When a newlywed cancer survivor with a heart condition started showing stroke symptoms, her husband knew he needed to get her to the hospital immediately. Now, the new groom faces a felony charge from an encounter with a police officer he says delayed his wife's access to treatment.
Just married last week, Eric and Aline Wright of Chattanooga, Tenn., both medical professionals at Erlanger Medical Center, were enjoying what was supposed to be their honeymoon when Aline's speech became slurred and her face began to droop on Wednesday. During the ride to the hospital, Eric says he paused at two red lights but ran them both. After passing through the second red light, a police cruiser pulled behind the couple's vehicle, following it with lights and sirens on to the hospital.
Eric, a trained medic who served two tours in Iraq, said he knew getting Aline to medical care as quickly as possible was critical and at first felt glad when the officer pulled in behind them.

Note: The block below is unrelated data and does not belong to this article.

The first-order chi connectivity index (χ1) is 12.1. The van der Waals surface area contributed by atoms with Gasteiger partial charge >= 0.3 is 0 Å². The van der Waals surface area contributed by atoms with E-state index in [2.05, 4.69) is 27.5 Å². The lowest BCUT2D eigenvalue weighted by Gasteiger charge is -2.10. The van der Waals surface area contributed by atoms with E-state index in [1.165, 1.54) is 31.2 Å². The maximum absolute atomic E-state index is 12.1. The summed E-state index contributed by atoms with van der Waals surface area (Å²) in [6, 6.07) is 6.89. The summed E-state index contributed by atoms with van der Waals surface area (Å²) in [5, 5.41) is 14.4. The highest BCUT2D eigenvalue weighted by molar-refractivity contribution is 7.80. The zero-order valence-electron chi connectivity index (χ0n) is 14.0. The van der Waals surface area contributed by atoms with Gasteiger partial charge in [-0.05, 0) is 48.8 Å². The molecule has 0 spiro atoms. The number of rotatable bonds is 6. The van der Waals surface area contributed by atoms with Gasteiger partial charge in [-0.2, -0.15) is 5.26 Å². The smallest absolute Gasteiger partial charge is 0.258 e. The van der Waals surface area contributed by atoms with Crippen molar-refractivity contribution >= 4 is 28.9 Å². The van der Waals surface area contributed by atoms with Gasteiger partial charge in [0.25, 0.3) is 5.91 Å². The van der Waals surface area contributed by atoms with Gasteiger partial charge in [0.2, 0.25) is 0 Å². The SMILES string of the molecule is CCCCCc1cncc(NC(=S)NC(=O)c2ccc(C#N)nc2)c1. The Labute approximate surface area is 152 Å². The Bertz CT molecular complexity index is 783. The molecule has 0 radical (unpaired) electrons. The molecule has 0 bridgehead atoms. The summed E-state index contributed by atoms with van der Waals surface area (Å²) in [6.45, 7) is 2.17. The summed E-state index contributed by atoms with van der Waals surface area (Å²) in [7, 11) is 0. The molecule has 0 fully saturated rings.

Eric said he reasoned that instead of pulling over and wasting time explaining the medical emergency in a potentially life-or-death situation, he could have that conversation with the officer at the hospital. "As long as my wife gets into the hospital and gets taken care of then we can talk about things like red lights," he told AOL News.
But, according to Eric's account, Chattanooga Officer Jim Daves blocked Eric, who was carrying Aline, a left-leg amputee, from immediately entering the hospital.
"I remember having to stop. I was trying to explain the situation, but he didn't really stop to listen. He never asked what her condition was," said Eric. "I remember having to step around him to get into the emergency room."
Eric said after he entered the hospital, the officer tried to come into the area where Aline was being treated, interrupting her care.
"At that point it was crucial I be present," Eric told AOL News, saying his wife was unable at the time to accurately relay the advancement of her symptoms and her medical history.